Xilinx, one of the world's biggest programmable chipmakers, announced a new deal to acquire C/C++ programming and analysis tool provider Silexica.
Xilinx is still in the midst of its own acquisition by Advanced Micro Devices, which bought the company for $35 billion in October. Xilinx develops dynamic processor technology and is credited with creating programmable system-on-chip designs (SoCs), field-programmable gate arrays (FPGAs), and a scalable compute acceleration platform called ACAP.
Xilinx is planning to merge Silexica and its SLX FPGA tool suite with the Xilinx Vitis unified software platform in an effort to make it easier to use for software developers building sophisticated applications.
Salil Raje, an executive vice president and general manager at Xilinx, said software programmability was a key aspect of the company's long term plans to "accelerate the path from software to application-optimized hardware systems."
"Silexica's technology complements our existing Vitis solution and roadmap and will accelerate our ability to attract a wider range of developers seeking to leverage our heterogeneous computing architectures," Raje said.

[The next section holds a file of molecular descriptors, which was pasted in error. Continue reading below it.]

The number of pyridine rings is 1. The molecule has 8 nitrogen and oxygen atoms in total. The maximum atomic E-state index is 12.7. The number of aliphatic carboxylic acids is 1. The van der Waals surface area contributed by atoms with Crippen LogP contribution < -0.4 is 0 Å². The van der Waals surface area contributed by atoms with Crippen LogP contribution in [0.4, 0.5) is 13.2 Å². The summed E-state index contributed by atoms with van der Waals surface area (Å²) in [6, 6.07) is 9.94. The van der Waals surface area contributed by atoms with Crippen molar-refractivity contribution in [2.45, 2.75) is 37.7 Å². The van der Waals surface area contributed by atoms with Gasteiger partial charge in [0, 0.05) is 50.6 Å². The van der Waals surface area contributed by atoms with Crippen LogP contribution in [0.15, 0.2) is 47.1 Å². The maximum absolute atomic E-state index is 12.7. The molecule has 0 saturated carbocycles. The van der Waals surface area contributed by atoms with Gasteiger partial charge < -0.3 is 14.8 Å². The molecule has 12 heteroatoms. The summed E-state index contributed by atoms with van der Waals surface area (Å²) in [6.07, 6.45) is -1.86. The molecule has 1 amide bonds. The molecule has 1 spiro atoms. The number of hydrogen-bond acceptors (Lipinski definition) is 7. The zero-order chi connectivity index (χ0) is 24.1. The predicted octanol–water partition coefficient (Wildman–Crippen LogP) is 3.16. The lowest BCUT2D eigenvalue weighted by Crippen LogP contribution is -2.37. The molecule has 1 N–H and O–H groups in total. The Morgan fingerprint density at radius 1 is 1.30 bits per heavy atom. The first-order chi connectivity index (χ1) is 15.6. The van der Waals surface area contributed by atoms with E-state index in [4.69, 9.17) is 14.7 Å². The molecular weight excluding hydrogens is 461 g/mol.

The company statement explained that Silexica's SLX FPGA tool suite "tackles non-synthesizable and non-hardware aware C/C++ code, detects application parallelism, inserts pragmas, and determines optimal software and hardware partitioning."
The benefits of this include the ability to design at a higher level of abstraction and the allowance for "orders of magnitude faster simulation, and a better result through high-level optimizations and design space exploration."
Former Silexica CEO Maximilian Odendahl added that the tool was designed to close the "gap between the software and hardware developer domains."
"The integration of our technology with the Xilinx Vitis portfolio fully aligns with our goal of making adaptive computing accessible to software developers. We are excited to continue the journey as part of the Xilinx Vitis team," Odendahl said.
The company was originally created from work that started at Germany's RWTH Aachen University in 2014 and is headquartered in Cologne.